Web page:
CLEAN & GREEN: CLEAN UP YOUR HOME, AND YOUR
ENVIRONMENTAL ACT, WITH THE USE OF A FEW SIMPLE,
Published on January 5, 2008
© 2008- The Press Democrat
BYLINE: MEG McCONAHEY
THE PRESS DEMOCRAT PAGE: D1
Whipping up your own household cleaning solutions
appears to be the next frontier in green living -- at
least on the homefront. No major investment in solar
panels, new energy efficient appliances or low-flush
toilets is required. All it takes is white vinegar,
baking soda, Borax, a few lemons and maybe some
essential oils, and you're good for a Saturday morning
Suddenly, mainstream bookstore shelves are stocked
with newly published handbooks to teach consumers what
great-grandma on the old frontier knew so well:
Cleaning products can be whipped up more easily than a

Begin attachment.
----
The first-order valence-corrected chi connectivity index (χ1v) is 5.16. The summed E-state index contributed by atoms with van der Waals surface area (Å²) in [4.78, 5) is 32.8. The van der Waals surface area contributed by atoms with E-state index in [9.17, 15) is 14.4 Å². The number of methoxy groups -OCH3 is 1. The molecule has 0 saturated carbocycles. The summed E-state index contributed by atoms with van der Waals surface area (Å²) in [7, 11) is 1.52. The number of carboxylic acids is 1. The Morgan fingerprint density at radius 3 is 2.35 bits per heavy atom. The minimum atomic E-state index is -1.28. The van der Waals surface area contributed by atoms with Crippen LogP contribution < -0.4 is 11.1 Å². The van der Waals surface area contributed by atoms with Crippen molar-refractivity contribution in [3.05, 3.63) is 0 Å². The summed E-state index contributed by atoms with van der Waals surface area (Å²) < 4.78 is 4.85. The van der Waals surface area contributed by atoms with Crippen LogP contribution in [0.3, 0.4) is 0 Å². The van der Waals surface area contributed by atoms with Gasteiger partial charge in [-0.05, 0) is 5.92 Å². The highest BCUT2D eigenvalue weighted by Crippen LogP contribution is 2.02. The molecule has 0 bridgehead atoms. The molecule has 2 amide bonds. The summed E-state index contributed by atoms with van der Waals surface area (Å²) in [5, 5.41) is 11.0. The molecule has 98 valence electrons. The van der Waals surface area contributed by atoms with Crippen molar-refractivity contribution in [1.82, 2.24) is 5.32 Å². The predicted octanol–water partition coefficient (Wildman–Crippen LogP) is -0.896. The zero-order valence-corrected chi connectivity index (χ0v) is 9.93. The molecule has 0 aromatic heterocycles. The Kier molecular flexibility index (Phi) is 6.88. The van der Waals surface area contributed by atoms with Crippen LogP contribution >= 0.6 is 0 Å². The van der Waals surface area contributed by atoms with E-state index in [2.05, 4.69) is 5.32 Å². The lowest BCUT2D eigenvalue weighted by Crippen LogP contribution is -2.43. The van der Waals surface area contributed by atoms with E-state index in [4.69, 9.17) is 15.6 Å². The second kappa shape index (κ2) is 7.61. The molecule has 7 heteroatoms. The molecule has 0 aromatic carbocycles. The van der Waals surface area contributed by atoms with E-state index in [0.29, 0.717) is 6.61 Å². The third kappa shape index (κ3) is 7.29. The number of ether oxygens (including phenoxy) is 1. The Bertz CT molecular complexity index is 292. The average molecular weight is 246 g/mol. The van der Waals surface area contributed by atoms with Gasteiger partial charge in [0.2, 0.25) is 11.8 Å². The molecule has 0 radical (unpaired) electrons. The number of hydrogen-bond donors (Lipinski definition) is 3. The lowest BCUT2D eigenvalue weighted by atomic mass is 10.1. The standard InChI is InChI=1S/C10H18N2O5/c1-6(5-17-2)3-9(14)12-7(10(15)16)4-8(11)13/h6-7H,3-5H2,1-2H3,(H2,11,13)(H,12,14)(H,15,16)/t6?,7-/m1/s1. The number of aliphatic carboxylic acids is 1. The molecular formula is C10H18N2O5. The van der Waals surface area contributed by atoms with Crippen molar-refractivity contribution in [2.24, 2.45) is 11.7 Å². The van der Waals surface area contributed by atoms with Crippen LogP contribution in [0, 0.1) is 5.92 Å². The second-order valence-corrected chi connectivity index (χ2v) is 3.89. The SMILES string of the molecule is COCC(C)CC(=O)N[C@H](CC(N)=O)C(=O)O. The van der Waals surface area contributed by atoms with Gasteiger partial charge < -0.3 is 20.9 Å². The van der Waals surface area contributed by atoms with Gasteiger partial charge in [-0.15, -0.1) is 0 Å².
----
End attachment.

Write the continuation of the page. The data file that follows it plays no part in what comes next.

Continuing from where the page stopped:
batch of biscuits.
``Organic Housekeeping,'' by Ellen Sandbeck, and
``Green This,'' featuring a fetching cover photo of
Deirdre Imus (wife of Don) posed with a mop in her
immaculate white kitchen, convey the promise that
toxic chemicals are not necessary to get that Mr.
Clean sparkle. New York artist Michael De Jong's
``Clean: The Humble Art of Zen-Cleansing'' reduces the
whole household cleaning process to five ingredients
-- baking soda, old-fashioned borax, lemon, salt and
Those are the same basic ingredients Mary Heckman used
when she set out to create her own housekeeping
``I was pleasantly surprised at how well it works --
and especially how simple it is. There are really only
a handful of ingredients you need,'' said Heckman, a
human resources specialist from Petaluma who took on
the green cleaning challenge some six years ago.
Suffering from lifelong allergies and already a
convert to making her own cosmetics from natural
ingredients, Heckman decided to start cooking up her
own cleaning solutions. She has gained so much common